As a professional, one of the tasks of a leader is to develop and share their leader vision. The challenge many struggle with is the ability to look toward the future, while recognizing the intricacies that make up the foundation on which they stand.
Successful leaders are able to do both…just not at the same time…and rarely if ever alone.
It starts with the realization that in order to develop a clear vision for the future, one must fully understand (but not necessarily accept) where they are.
For example, in the field of education, the leader needs to recognize the reality of the institutions budget and revenue streams and flow, before they can hope to advance or make improvements. Additionally, they have to have a sense of what their citizenry (students, staff, faculty, etc.,) what or need; sometimes accomplished through a climate survey.
In the business service field, the leader must absolutely understand the cost for customer acquisition and recognize the value of retention if they are expected to move the organization forward.
In the public service field, such as Fire, EMS, and Police, the leader must have a firm understanding of the needs in the community they serve, or they risk creating programs, and developing initiatives no one wants, or supports.
Once the foundation has been established, and the leader knows the directions, initiatives, desires, or purpose – often related as the “will of the people” then they can begin to craft the vision.
The Leader Vision absolutely cannot be developed in a vacuum.
Foolish, failures have resulted from more leaders who tried to go it alone, than can accounted for. The reason a leader surrounds themselves with very smart, talented, and experienced people is to enlarge the pool of information and ideas from which they draw. The final decision is the leaders, but the process is a cumulative one.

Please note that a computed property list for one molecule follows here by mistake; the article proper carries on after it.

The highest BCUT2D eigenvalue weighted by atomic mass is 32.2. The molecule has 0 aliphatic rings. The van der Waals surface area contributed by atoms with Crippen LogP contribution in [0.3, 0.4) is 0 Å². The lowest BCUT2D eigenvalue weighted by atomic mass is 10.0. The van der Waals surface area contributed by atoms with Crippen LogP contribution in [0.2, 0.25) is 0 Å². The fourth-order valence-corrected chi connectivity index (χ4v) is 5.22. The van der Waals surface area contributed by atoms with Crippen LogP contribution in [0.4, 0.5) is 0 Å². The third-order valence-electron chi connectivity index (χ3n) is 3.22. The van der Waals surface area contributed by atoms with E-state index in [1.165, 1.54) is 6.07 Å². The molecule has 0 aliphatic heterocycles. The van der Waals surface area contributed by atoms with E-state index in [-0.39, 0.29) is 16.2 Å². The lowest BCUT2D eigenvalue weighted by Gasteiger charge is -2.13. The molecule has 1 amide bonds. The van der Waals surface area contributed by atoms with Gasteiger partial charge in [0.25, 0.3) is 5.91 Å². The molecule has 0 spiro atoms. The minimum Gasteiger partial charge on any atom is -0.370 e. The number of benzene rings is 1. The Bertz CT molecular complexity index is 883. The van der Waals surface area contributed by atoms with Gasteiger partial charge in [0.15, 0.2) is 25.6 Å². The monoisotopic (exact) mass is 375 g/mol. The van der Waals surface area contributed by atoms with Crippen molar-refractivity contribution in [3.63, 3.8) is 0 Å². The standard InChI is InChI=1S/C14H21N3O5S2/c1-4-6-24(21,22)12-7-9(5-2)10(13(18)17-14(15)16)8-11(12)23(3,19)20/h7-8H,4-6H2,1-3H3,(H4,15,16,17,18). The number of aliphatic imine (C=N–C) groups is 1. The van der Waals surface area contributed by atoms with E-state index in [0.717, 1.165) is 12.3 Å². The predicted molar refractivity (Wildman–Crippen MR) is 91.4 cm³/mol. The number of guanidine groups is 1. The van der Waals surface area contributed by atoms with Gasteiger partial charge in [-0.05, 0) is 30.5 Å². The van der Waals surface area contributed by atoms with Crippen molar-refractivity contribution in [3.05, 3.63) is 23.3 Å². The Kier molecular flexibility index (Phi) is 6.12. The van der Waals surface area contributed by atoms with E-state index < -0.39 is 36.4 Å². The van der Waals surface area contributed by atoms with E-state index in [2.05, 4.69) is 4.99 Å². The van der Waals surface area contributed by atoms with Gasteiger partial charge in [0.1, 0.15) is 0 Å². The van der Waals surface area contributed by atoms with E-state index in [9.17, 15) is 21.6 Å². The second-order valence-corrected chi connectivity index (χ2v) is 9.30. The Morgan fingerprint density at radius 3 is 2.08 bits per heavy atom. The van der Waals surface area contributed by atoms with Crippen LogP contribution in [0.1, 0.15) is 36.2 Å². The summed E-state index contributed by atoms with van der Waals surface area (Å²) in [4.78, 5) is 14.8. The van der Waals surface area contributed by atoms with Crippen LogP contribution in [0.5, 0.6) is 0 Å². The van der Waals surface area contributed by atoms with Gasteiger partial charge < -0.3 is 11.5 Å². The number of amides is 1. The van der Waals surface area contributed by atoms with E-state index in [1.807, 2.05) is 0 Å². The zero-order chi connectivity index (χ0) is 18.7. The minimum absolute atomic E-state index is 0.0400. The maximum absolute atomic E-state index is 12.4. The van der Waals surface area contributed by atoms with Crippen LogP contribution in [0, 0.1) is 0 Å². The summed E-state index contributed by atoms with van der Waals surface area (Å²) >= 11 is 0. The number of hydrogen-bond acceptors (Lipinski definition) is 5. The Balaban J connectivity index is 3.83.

In today’s dynamic ebb and flow of events, the Leader Vision should extend to no more than 3 to 5 years. The turnover in personnel, the advancements in technology, the instability of world events, and the ever existing cloud of politics and policies, renders visions beyond that reach non-viable in most fields. There are always exceptions.
After the vision is identified, it should be advertised. Short, memorable slogans, jingles, or aphorisms posted and promoted visibly throughout the organization, will spur the vision and spread the news. Very quickly, those who cannot get behind the vision, or who are not on board with the leaders’ direction will have an opportunity to free up their future and transition to an organization whose leadership and vision they can support.
Developing a leader vision can be a painful process, but it need not be. When using professional coaches, coaching tools, and mentors, regardless of leaders experience level, they can rapidly achieve success.
As a leader if you haven’t developed your vision, or need to improve or adjust, the best time to do so is right now, and the tools to help you do so can be found right here. So what are you waiting for?
Dr. Eugene Matthews